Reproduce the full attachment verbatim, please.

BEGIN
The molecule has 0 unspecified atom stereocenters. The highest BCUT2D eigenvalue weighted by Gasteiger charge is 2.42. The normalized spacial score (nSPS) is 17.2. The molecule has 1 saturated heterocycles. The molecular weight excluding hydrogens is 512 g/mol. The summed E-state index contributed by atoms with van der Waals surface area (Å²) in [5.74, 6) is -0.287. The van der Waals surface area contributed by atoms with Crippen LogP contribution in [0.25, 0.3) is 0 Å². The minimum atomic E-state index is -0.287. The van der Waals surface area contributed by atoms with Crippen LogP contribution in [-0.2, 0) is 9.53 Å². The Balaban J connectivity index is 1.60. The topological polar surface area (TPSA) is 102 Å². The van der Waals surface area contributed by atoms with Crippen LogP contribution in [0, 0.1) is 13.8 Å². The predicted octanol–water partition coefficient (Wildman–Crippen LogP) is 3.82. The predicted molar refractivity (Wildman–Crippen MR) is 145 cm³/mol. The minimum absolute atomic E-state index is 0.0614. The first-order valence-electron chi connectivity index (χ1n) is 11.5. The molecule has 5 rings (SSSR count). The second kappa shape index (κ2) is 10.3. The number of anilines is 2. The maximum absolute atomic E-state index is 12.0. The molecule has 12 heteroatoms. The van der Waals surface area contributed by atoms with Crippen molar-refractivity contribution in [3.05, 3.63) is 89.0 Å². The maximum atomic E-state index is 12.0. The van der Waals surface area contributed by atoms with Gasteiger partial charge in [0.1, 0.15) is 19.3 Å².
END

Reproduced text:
The molecule has 0 unspecified atom stereocenters. The highest BCUT2D eigenvalue weighted by Gasteiger charge is 2.42. The normalized spacial score (nSPS) is 17.2. The molecule has 1 saturated heterocycles. The molecular weight excluding hydrogens is 512 g/mol. The summed E-state index contributed by atoms with van der Waals surface area (Å²) in [5.74, 6) is -0.287. The van der Waals surface area contributed by atoms with Crippen LogP contribution in [0.25, 0.3) is 0 Å². The minimum atomic E-state index is -0.287. The van der Waals surface area contributed by atoms with Crippen LogP contribution in [-0.2, 0) is 9.53 Å². The Balaban J connectivity index is 1.60. The topological polar surface area (TPSA) is 102 Å². The van der Waals surface area contributed by atoms with Crippen LogP contribution in [0, 0.1) is 13.8 Å². The predicted octanol–water partition coefficient (Wildman–Crippen LogP) is 3.82. The predicted molar refractivity (Wildman–Crippen MR) is 145 cm³/mol. The minimum absolute atomic E-state index is 0.0614. The first-order valence-electron chi connectivity index (χ1n) is 11.5. The molecule has 5 rings (SSSR count). The second kappa shape index (κ2) is 10.3. The number of anilines is 2. The maximum absolute atomic E-state index is 12.0. The molecule has 12 heteroatoms. The van der Waals surface area contributed by atoms with Crippen molar-refractivity contribution in [3.05, 3.63) is 89.0 Å². The maximum atomic E-state index is 12.0. The van der Waals surface area contributed by atoms with Gasteiger partial charge in [0.1, 0.15) is 19.3 Å².